The ability to make OLCDs on thin sheets of TAC makes them thinner and lighter than their glass counterparts. This is enabled by low temperature processing (below 100°C) of the active materials. Unlike conventional silicon technology that uses high vacuum deposition systems to coat the active materials, OLCD processes require solution coating of liquid polymers such as the semiconductor and the dielectrics which can be carried out using solution coating at low temperatures.
The liquid crystal (LC) cell assembly process on glass helps to maintain a constant cell gap during the display operation and lifetime. Plastic LCDs on the other hand use polymer walls to maintain the cell gap on the flexible substrates. This results in high yield of the plastic LC assembly process and allows the displays to be bent down to 10mm bend radius. Additionally, the use of inherently flexible organic materials for the OTFT backplane facilitates the conformability of the OLCD.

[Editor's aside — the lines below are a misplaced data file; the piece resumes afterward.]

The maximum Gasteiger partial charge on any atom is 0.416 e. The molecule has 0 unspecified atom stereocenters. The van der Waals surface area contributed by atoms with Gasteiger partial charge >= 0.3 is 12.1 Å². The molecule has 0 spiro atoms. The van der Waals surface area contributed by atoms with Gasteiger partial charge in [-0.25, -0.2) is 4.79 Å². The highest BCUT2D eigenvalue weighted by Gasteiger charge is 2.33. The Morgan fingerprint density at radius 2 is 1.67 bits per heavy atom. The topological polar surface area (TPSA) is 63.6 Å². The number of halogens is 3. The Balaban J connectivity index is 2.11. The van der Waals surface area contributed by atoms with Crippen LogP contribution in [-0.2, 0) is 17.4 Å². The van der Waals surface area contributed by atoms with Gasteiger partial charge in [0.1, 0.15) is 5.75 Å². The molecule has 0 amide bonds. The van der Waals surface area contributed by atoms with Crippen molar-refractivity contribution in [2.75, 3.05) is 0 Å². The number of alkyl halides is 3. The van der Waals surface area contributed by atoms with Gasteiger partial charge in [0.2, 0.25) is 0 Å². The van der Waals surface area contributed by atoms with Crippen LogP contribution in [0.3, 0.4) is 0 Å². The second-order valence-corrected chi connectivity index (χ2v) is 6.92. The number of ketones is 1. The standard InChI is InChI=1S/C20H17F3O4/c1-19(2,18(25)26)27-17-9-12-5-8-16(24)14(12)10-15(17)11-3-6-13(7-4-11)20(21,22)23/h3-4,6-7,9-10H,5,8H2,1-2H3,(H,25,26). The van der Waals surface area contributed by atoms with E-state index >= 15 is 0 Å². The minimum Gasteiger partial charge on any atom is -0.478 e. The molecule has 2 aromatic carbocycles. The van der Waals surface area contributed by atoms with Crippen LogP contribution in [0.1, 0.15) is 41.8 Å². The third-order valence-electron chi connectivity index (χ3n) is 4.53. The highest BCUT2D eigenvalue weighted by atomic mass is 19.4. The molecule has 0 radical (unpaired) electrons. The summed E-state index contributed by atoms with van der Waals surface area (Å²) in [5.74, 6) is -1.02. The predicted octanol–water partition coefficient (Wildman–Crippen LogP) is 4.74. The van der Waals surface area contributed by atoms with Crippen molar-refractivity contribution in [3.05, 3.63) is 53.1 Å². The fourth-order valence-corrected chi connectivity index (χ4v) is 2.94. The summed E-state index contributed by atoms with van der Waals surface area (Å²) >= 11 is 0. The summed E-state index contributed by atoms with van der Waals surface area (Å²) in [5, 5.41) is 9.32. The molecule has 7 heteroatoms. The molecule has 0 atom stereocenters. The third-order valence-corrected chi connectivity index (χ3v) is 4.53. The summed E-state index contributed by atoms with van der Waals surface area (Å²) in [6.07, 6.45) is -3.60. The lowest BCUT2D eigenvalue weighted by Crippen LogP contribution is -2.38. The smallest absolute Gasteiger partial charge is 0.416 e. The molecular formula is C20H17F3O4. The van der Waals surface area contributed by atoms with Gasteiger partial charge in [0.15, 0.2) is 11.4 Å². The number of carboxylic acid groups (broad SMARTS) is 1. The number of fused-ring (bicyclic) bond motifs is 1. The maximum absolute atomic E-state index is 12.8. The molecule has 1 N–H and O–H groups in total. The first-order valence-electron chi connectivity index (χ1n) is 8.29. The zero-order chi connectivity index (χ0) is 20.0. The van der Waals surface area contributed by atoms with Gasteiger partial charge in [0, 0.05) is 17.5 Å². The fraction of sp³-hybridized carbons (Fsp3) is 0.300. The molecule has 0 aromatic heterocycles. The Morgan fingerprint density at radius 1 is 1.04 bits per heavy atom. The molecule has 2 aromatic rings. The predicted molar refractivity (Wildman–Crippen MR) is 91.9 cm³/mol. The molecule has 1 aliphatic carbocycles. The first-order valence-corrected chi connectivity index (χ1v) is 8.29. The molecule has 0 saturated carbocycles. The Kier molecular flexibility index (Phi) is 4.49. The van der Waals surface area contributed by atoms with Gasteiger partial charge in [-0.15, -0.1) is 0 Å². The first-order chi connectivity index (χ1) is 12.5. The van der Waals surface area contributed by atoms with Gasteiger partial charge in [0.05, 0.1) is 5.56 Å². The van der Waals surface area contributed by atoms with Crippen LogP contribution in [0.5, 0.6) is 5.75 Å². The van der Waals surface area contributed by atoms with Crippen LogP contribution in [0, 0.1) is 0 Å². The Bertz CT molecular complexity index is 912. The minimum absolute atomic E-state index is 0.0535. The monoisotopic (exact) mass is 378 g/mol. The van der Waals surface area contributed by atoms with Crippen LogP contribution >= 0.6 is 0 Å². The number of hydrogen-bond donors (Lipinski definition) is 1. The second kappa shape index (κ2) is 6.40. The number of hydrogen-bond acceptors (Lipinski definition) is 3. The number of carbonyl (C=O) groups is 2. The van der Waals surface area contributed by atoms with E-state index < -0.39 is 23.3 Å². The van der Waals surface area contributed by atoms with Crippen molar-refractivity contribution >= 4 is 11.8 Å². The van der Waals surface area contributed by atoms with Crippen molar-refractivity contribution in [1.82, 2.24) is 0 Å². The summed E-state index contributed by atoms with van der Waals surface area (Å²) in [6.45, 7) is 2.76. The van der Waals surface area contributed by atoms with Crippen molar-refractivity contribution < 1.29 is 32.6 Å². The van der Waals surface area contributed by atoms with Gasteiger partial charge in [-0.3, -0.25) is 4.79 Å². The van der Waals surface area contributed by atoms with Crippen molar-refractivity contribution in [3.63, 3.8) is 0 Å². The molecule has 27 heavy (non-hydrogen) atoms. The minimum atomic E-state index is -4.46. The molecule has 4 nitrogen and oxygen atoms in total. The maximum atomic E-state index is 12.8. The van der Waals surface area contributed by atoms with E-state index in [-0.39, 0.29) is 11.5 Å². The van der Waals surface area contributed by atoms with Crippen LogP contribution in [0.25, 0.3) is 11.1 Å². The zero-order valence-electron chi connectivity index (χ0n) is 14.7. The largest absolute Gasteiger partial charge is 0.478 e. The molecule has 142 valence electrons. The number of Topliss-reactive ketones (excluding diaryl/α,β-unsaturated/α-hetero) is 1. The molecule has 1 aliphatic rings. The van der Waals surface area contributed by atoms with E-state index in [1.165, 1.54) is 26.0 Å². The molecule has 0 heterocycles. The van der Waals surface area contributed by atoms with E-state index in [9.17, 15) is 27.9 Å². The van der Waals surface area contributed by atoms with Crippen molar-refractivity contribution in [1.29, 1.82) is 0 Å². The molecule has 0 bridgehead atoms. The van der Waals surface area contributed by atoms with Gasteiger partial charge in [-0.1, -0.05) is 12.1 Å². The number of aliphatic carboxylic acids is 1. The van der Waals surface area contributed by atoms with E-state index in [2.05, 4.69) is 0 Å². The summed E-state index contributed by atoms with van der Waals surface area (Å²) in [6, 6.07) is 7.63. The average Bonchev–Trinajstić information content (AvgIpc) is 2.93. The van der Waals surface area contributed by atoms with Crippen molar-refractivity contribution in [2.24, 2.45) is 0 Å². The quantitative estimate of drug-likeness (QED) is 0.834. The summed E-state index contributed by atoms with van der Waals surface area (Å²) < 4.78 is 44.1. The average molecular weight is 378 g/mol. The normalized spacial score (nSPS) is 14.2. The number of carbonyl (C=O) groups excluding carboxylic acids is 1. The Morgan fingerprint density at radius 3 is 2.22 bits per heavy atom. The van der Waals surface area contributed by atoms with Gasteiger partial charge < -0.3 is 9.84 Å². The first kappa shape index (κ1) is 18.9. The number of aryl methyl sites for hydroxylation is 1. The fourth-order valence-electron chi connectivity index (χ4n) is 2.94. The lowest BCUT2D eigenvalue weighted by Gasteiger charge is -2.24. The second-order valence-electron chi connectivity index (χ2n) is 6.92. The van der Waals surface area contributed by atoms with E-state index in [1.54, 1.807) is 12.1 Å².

Plastic OLCDs do not have to be rectangular. While glass LCDs can also be made into different shapes, this adds significant costs to their manufacture and hence the majority of glass LCDs are rectangular. Plastic OLCDs on the other hand can be easily profiled into any shape as well as have holes through. The ability to design displays (electrically) with unusual shapes is partly determined by the performance of the TFT technology that drives them. From a manufacturing and cost perspective, it is the ability to cut plastic LCD displays that makes them suitable for shaped displays. Plastic OLCD can be easily cut to unusual shapes using laser or a blade, both of which are much more difficult to do on glass LCD.